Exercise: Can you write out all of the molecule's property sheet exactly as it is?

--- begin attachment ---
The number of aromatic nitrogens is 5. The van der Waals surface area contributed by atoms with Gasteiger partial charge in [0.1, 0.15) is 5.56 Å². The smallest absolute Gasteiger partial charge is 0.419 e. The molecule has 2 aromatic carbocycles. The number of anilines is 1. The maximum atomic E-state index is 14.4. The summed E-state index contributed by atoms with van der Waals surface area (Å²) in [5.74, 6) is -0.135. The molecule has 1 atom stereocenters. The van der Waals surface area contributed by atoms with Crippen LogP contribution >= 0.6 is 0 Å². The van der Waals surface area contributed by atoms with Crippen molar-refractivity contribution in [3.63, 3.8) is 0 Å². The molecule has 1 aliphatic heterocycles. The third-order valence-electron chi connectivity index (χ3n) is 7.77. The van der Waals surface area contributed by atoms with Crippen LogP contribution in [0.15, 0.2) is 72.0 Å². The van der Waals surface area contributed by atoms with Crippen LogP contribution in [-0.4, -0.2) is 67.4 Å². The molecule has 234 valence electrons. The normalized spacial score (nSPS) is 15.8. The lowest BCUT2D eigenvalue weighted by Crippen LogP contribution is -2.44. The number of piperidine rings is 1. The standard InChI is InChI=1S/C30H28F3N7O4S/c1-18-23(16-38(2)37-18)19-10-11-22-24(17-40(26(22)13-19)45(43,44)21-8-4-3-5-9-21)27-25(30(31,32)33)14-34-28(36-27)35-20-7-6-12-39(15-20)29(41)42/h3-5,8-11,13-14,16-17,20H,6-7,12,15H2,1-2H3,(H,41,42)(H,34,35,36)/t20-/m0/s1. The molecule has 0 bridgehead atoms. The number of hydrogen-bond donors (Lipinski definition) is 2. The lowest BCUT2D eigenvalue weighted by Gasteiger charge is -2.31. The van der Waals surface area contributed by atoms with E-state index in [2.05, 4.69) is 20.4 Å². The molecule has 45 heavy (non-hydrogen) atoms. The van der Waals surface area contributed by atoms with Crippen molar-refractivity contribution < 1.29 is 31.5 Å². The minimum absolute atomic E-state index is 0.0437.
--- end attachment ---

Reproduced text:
The number of aromatic nitrogens is 5. The van der Waals surface area contributed by atoms with Gasteiger partial charge in [0.1, 0.15) is 5.56 Å². The smallest absolute Gasteiger partial charge is 0.419 e. The molecule has 2 aromatic carbocycles. The number of anilines is 1. The maximum atomic E-state index is 14.4. The summed E-state index contributed by atoms with van der Waals surface area (Å²) in [5.74, 6) is -0.135. The molecule has 1 atom stereocenters. The van der Waals surface area contributed by atoms with Crippen LogP contribution >= 0.6 is 0 Å². The van der Waals surface area contributed by atoms with Crippen molar-refractivity contribution in [3.63, 3.8) is 0 Å². The molecule has 1 aliphatic heterocycles. The third-order valence-electron chi connectivity index (χ3n) is 7.77. The van der Waals surface area contributed by atoms with Crippen LogP contribution in [0.15, 0.2) is 72.0 Å². The van der Waals surface area contributed by atoms with Crippen LogP contribution in [-0.4, -0.2) is 67.4 Å². The molecule has 234 valence electrons. The normalized spacial score (nSPS) is 15.8. The lowest BCUT2D eigenvalue weighted by Crippen LogP contribution is -2.44. The number of piperidine rings is 1. The standard InChI is InChI=1S/C30H28F3N7O4S/c1-18-23(16-38(2)37-18)19-10-11-22-24(17-40(26(22)13-19)45(43,44)21-8-4-3-5-9-21)27-25(30(31,32)33)14-34-28(36-27)35-20-7-6-12-39(15-20)29(41)42/h3-5,8-11,13-14,16-17,20H,6-7,12,15H2,1-2H3,(H,41,42)(H,34,35,36)/t20-/m0/s1. The molecule has 0 bridgehead atoms. The number of hydrogen-bond donors (Lipinski definition) is 2. The lowest BCUT2D eigenvalue weighted by Gasteiger charge is -2.31. The van der Waals surface area contributed by atoms with E-state index in [2.05, 4.69) is 20.4 Å². The molecule has 45 heavy (non-hydrogen) atoms. The van der Waals surface area contributed by atoms with Crippen molar-refractivity contribution < 1.29 is 31.5 Å². The minimum absolute atomic E-state index is 0.0437.